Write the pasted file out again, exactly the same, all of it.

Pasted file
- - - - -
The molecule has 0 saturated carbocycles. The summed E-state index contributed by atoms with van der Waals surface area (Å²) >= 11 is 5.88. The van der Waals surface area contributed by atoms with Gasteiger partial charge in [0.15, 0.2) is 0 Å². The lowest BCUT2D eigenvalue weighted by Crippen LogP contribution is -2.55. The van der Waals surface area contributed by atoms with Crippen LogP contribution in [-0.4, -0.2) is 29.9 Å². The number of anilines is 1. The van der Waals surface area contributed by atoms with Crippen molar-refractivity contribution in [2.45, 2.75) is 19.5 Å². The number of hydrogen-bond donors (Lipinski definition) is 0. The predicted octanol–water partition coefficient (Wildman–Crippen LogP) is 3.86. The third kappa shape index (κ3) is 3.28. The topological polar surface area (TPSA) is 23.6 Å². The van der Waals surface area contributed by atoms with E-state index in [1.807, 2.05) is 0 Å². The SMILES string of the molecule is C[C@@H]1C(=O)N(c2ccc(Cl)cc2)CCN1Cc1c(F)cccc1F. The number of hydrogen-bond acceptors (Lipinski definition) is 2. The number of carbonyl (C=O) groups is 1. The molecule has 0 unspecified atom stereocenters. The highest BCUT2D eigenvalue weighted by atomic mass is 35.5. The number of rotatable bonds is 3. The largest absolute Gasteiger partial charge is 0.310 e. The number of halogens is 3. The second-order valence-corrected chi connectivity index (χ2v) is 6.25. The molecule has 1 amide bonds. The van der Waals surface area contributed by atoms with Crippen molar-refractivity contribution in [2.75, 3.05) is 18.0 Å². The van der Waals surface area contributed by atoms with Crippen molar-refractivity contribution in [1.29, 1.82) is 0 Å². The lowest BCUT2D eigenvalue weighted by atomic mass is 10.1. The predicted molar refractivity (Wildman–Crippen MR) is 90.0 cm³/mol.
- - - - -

The molecule has 0 saturated carbocycles. The summed E-state index contributed by atoms with van der Waals surface area (Å²) >= 11 is 5.88. The van der Waals surface area contributed by atoms with Gasteiger partial charge in [0.15, 0.2) is 0 Å². The lowest BCUT2D eigenvalue weighted by Crippen LogP contribution is -2.55. The van der Waals surface area contributed by atoms with Crippen LogP contribution in [-0.4, -0.2) is 29.9 Å². The number of anilines is 1. The van der Waals surface area contributed by atoms with Crippen molar-refractivity contribution in [2.45, 2.75) is 19.5 Å². The number of hydrogen-bond donors (Lipinski definition) is 0. The predicted octanol–water partition coefficient (Wildman–Crippen LogP) is 3.86. The third kappa shape index (κ3) is 3.28. The topological polar surface area (TPSA) is 23.6 Å². The van der Waals surface area contributed by atoms with E-state index in [1.807, 2.05) is 0 Å². The SMILES string of the molecule is C[C@@H]1C(=O)N(c2ccc(Cl)cc2)CCN1Cc1c(F)cccc1F. The number of hydrogen-bond acceptors (Lipinski definition) is 2. The number of carbonyl (C=O) groups is 1. The molecule has 0 unspecified atom stereocenters. The highest BCUT2D eigenvalue weighted by atomic mass is 35.5. The number of rotatable bonds is 3. The largest absolute Gasteiger partial charge is 0.310 e. The number of halogens is 3. The second-order valence-corrected chi connectivity index (χ2v) is 6.25. The molecule has 1 amide bonds. The van der Waals surface area contributed by atoms with Crippen molar-refractivity contribution in [2.75, 3.05) is 18.0 Å². The van der Waals surface area contributed by atoms with Crippen molar-refractivity contribution in [1.29, 1.82) is 0 Å². The lowest BCUT2D eigenvalue weighted by atomic mass is 10.1. The predicted molar refractivity (Wildman–Crippen MR) is 90.0 cm³/mol.